I can go through the town passing store after store
Showing things it would please me to own,
With never a trace of despair on my face,
But I can't let a toy shop alone.

I can throttle the love of fine raiment to death
And I don't know the craving for rum,
But I do know the joy that is born of a toy,
And the pleasure that comes with a drum
I can reckon the value of money at times,
And govern my purse strings with sense,
But I fall for a toy for my girl or my boy
And never regard the expense.

It's seldom I sigh for unlimited gold
Or the power of a rich man to buy;
My courage is stout when the doing without
Is only my duty, but I
Curse the shackles of thrift when I gaze at the toys
That my kiddies are eager to own,
And I'd buy everything that they wish for, by Jing!
If their mother would let me alone.

There isn't much fun spending coin on myself
For neckties and up-to-date lids,
But there's pleasure tenfold, in the silver and gold
I part with for things for the kids.
I can go through the town passing store after store
Showing things it would please me to own,
But to thrift I am lost; I won't reckon the cost
When I'm left in a toy shop alone.

The Mother on the Sidewalk

The mother on the sidewalk as the troops are marching by
Is the mother of Old Glory that is waving in the sky.
Men have fought to keep it splendid, men have died to keep it bright,
But that flag was born of woman and her sufferings day and night;
'Tis her sacrifice has made it, and once more we ought to pray
For the brave and loyal mother of the boy who goes away.

There are days of grief before her; there are hours that she will weep;
There are nights of anxious waiting when her fear will banish sleep;
She has heard her country calling and has risen to the test,
And has placed upon the altar of the nation's need, her best.
And no man shall ever suffer in the turmoil of the fray
The anguish of the mother of the boy who goes away.

You may boast men's deeds of glory, you may tell their courage great,
But to die is easier service than alone to sit and wait,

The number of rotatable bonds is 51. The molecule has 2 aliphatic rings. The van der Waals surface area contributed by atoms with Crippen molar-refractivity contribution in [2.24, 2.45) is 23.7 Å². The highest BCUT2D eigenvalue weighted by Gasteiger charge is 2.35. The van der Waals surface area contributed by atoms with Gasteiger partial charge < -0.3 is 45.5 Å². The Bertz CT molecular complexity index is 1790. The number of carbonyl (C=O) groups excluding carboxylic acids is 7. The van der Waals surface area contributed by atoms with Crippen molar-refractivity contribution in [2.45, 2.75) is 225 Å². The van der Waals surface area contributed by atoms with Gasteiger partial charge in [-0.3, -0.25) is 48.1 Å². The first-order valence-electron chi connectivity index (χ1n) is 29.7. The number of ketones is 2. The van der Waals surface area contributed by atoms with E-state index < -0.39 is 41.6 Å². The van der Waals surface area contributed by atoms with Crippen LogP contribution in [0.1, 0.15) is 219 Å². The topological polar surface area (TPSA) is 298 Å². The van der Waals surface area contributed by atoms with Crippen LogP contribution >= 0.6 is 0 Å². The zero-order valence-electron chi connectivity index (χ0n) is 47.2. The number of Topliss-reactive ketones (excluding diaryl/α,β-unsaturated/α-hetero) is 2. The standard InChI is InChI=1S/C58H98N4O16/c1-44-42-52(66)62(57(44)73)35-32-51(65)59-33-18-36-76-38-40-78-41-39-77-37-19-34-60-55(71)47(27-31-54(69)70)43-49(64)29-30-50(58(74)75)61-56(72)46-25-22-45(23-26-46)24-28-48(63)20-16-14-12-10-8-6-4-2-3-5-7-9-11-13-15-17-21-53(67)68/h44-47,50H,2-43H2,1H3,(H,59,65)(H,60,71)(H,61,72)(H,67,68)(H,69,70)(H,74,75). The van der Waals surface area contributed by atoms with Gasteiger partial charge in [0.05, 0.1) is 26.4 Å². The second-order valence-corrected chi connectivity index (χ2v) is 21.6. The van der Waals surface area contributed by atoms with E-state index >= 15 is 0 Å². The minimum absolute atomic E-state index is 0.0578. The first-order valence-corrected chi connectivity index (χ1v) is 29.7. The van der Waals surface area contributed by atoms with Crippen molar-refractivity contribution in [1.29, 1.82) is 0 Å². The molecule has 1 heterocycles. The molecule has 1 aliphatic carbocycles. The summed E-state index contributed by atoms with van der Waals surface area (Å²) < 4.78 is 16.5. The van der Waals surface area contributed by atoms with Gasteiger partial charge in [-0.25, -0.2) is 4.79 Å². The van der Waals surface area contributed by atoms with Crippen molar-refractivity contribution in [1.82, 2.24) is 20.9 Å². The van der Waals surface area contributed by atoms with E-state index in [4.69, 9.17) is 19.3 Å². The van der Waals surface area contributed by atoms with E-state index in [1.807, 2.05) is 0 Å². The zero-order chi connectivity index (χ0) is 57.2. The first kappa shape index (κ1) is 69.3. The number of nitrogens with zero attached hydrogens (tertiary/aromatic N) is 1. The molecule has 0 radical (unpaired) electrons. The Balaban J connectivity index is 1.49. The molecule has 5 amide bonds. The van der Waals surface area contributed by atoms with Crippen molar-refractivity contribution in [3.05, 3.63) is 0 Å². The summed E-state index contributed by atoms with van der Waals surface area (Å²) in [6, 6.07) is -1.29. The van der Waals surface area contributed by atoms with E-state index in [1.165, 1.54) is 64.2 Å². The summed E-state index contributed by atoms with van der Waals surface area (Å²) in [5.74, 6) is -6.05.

And I hail the little mother, with the tear-stained face and grave,
Who has given the flag a soldier--she's the bravest of the brave.
And that banner we are proud of, with its red and blue and white,
Is a lasting holy tribute to all mothers' love of right.

Memorial Day

The finest tribute we can pay
Unto our hero dead to-day,
Is not a rose wreath, white and red,
In memory of the blood they shed;
It is to stand beside each mound,
Each couch of consecrated ground,
And pledge ourselves as warriors true
Unto the work they died to do.

Into God's valleys where they lie
At rest, beneath the open sky,
Triumphant now o'er every foe,
As living tributes let us go.
No wreath of rose or immortelles
Or spoken word or tolling bells
Will do to-day, unless we give
Our pledge that liberty shall live.

Our hearts must be the roses red
We place above our hero dead;
To-day beside their graves we must
Renew allegiance to their trust;
Must bare our heads and humbly say
We hold the Flag as dear as they,
And stand, as once they stood, to die
To keep the Stars and Stripes on high.

The finest tribute we can pay
Unto our hero dead to-day
Is not of speech or roses red,
But living, throbbing hearts instead,
That shall renew the pledge they sealed
With death upon the battlefield:
That freedom's flag shall bear no stain
And free men wear no tyrant's chain.


I stood and watched him playing,
A little lad of three,
And back to me came straying
The years that used to be;
In him the boy was Maying
Who once belonged to me.

The selfsame brown his eyes were
As those that once I knew;
As glad and gay his cries were,
He owned his laughter, too.
His features, form and size were
My baby's, through and through.

His ears were those I'd sung to;
His chubby little hands
Were those that I had clung to;
His hair in golden strands
It seemed my heart was strung to
By love's unbroken bands.

With him I lived the old days
That seem so far away;
The beautiful and bold days
When he was here to play;
The sunny and the gold days
Of that remembered May.

I know not who he may be
Nor where his home may be,
But I shall every day be
In hope again to see
The image of the baby
Who once belonged to me.

The Stick-Together Familics

The stick-together families are happier by far
Than the brothers and the sisters who take separate highways are.
The gladdest people living are the wholesome folks who make
A circle at the fireside that no power but death can break.